Closer “Kakerlakische Kakerlak” begins with laughing, chattering human voices — a timely opportunity to reconnect with your own humanity — but don’t be fooled. Soon enough, we’re once again plowing through sheets of resonant haze, striated notes shimmering and hanging in the air as they seethe and pulse. Fragments of speech are distantly audible as the drone pulses brighter and darker, and eventually there’s a hint of a more conventional melody line looped deep in the mix — nine or ten notes that lurk, semi-audible, beneath the track’s surface, emerging from their feedback cocoon like the most fragile and spindly of butterflies as the piece dwindles to its conclusion.
These descriptions may sound like faint praise, but they’re intended as an endorsement; it’s simply difficult to adequately describe a sensation that’s more visceral and intrasensory than musical. In the right circumstances, any of these five pieces can summon its own measure of spine-tingling, consciousness-trapping reality. The places to which Snake Tongued Swallow-Tailed takes you may not be recognizable physical landscapes — and there’s no guarantee that they’ll be pleasant places to visit — but they’ll seem palpably real while you’re there. Like a particularly vivid nightmare, the quality of the experience ultimately transcends its purpose.
— George Zahora


The Moglass – Telegraph poles are getting smaller and smaller as the distance grows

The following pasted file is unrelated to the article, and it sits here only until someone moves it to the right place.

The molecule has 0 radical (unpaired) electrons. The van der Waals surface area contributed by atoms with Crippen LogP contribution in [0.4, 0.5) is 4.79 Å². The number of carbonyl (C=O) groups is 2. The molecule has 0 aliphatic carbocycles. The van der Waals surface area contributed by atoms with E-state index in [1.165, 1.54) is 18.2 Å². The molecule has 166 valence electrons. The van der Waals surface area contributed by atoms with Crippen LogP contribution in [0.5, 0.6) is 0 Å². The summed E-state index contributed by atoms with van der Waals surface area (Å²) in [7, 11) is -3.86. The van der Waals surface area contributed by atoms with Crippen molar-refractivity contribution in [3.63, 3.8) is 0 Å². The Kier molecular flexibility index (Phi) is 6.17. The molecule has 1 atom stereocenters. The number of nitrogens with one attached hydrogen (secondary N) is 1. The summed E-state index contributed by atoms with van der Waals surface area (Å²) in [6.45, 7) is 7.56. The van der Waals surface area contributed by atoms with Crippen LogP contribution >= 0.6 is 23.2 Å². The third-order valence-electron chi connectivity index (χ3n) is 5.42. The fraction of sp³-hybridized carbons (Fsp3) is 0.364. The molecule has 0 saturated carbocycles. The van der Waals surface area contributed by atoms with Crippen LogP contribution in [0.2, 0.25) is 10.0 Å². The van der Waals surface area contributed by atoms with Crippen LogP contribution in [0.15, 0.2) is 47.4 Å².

Cross Ukraine off the list of Countries from which We’ve Never Received a CD. The Moglass are a self-described “guitar/bass/electronics” trio, which essentially means that they create sprawling ambient soundscapes — presumably loosely structured improvisations — peppered with familiar musical elements. The shortest of Telegraph poles…’ six tracks runs a modest five minutes; most are significantly longer. Sonically, they land somewhere in the midst of a triangle defined by the Aphex Twin, Roy Montgomery and the BBC Radiophonic Workshop circa 1982.These nameless tracks are built on foundations of looped samples or atmospheric keyboard effects; repetitive guitar figures, piano sequences and simple guitar progressions (or, in track three’s case, improvisational noodling) fill in the musical meat. Dropped-in samples and processed sounds are layered on as needed — everything from track three’s intermittently modified frog ribit to track six’s bouncy, IDM-friendly compressed vocal bytes.As is typically the case with this sort of material, it’s difficult to say much about the individual pieces without resorting to clumsy descriptions of de facto movements and transitions; suffice it to say that none of these pieces linger excessively on one expanse of sonic real estate. There’s little sense that The Moglass feel obligated to meet any expectations or deliver specific sonic stimuli — they’ve simply devoted themselves to that vaguest of musical holy grails, the Quest for Stuff that Sounds Cool. They’ve done well, too; each track is, in its way, enthralling, though a few of the grinding, clanking, mechanical background textures are creepy enough to lodge Telegraph poles… in horror film territory.The three guys who make up The Moglass reportedly recorded the majority of the disc on Christmas day, 2000. Crowding into a bedroom/basement/garage studio with two friends seems like an odd way to spend a holiday, but who are we to tell these guys when, where or how to make their music? Your time is better spent trying to hunt down a copy of Telegraph poles; only 500 were pressed, and they may already cost a small fortune on Ebay Ukraine…